The Black Hole photo is epic and kind of Orange (with some Dutchies involved in the making)

“It’s like looking at the gates of hell”

For the first time ever, we now have a photo of a black hole and its shadow. Event Horizon Telescope (EHT), a network of 8 radio telescopes, was used to take this picture. The astronomers involved in this project come from Radbound University, University of Amsterdam, Leiden University, NOVA-technical submm-group of the University of Groningen and JIVE. 

This black hole is 55 million light-years away from Earth and 6.5 billion times the mass of the Sun. They are cosmic objects with a lot of mass, but are small in size, where they have a massive gravitational effect on its environment.

First image of a black hole: Who should we thank?

Sheperd S. Doeleman, the director of the EHT Project said a huge milestone in astronomy has been reached because of the team of over 200 researchers from 18 different countries. Stephen Hawking would have been proud!

The team observed two black holes over several days in April 2017 – one in the galaxy Messier 87 and one in the center of the Milky Way called Sagittarius A*. They combined the data they got from the 8 telescopes in the network, and found out they could get a clear picture of the one in M87. Now that they have successfully gotten that, they are going to turn their attention to Sagittarius A*.

Did the Netherlands have a part to play?

Amongst them was a team of 10 researchers and students from Radbound University. They were on this project for the last two years so that we can have this image. They were present when different observations were made with the different telescopes, contributed to data analysis and development of theoretical models.

University of Amsterdam also contributed in modelling and interpretation, the Allegro group of the Leiden Observatory played a part in the calibration of observation, JIVE helped with the data-analysis software, and NOVA submm group of the University of Groningen helped with specialised equipment.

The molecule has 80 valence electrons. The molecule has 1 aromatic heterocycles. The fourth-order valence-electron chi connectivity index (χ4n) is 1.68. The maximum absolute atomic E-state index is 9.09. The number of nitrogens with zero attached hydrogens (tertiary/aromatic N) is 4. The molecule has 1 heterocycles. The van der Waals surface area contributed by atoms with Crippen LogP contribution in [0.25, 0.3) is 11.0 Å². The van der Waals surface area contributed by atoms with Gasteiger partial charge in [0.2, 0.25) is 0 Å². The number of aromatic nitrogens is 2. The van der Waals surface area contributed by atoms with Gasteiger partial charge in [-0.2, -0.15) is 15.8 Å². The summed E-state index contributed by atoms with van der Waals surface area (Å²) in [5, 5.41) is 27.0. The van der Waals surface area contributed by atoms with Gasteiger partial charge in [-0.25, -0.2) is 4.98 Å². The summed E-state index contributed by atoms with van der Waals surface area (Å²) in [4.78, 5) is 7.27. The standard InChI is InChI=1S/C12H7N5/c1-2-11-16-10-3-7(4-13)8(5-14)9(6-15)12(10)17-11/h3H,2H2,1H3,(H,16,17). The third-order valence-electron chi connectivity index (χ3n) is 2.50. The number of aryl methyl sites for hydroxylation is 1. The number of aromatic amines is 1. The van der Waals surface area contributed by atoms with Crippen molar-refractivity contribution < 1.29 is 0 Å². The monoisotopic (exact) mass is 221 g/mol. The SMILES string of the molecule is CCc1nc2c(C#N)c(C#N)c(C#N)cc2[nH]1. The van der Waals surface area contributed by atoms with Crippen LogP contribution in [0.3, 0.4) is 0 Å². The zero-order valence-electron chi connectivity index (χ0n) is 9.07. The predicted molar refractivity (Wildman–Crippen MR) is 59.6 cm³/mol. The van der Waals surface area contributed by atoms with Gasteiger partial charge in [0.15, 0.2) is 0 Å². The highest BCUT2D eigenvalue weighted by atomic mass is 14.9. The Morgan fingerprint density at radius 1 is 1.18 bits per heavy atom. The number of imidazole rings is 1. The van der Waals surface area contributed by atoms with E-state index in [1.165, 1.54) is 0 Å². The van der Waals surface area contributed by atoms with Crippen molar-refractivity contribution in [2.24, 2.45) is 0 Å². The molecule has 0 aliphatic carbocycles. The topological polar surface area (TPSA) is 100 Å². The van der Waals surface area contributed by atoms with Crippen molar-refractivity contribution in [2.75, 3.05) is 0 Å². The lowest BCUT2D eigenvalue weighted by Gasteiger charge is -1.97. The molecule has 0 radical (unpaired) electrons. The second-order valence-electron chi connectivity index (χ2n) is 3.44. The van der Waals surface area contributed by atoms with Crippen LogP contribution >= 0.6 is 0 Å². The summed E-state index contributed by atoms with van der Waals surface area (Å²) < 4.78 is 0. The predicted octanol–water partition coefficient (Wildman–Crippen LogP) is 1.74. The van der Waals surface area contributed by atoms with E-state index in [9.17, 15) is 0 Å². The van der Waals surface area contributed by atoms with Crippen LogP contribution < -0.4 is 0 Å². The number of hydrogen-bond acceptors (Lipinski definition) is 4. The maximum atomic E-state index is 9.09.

How cool is this, right? So many mysteries of the universe still left to be unlocked, such little time.

Source feat pic:(c) EHT Collaboration

Kavana Desai
Coping with the aftermath of her 3-year stint in the Netherlands, Kavana is a writer, content creator and editor for DutchReview. Hailing from India, she frequently blogs about the Netherlands, being Indian in the Netherlands, and everything in between. She envisions herself to one day be the youngest person to win that Nobel Prize for Literature (she is also not very humble but welcomes only constructive criticism). In the meantime, she fills her days with writing for DutchReview, writing her master's thesis on art theft, and writing fiction that will hopefully see the light of day soon.


Please enter your comment!
Please enter your name here

This site uses Akismet to reduce spam. Learn how your comment data is processed.

Related posts

Latest posts

Gemeentes: what are Dutch municipalities and how do they work?

Every once in a while, we all get letters from the almighty, all-knowing, and all-seeing gemeente. It could be a letter demanding your gemeentelijke...

Going back to the Netherlands: 5 reasons why I should’ve stayed

On June 21, 2018, we landed in a very cold and wet Schiphol. That, however, did not put a damper on the excitement of...

At least 130 COVID-19 cases allowed entrance to festival: over 1000 attendees infected

A week before the Dutch government tightened measures again, 20,000 people attended the techno festival Verknipt on July 3 and 4. However, beats...

The latest Dutch news.
In your inbox.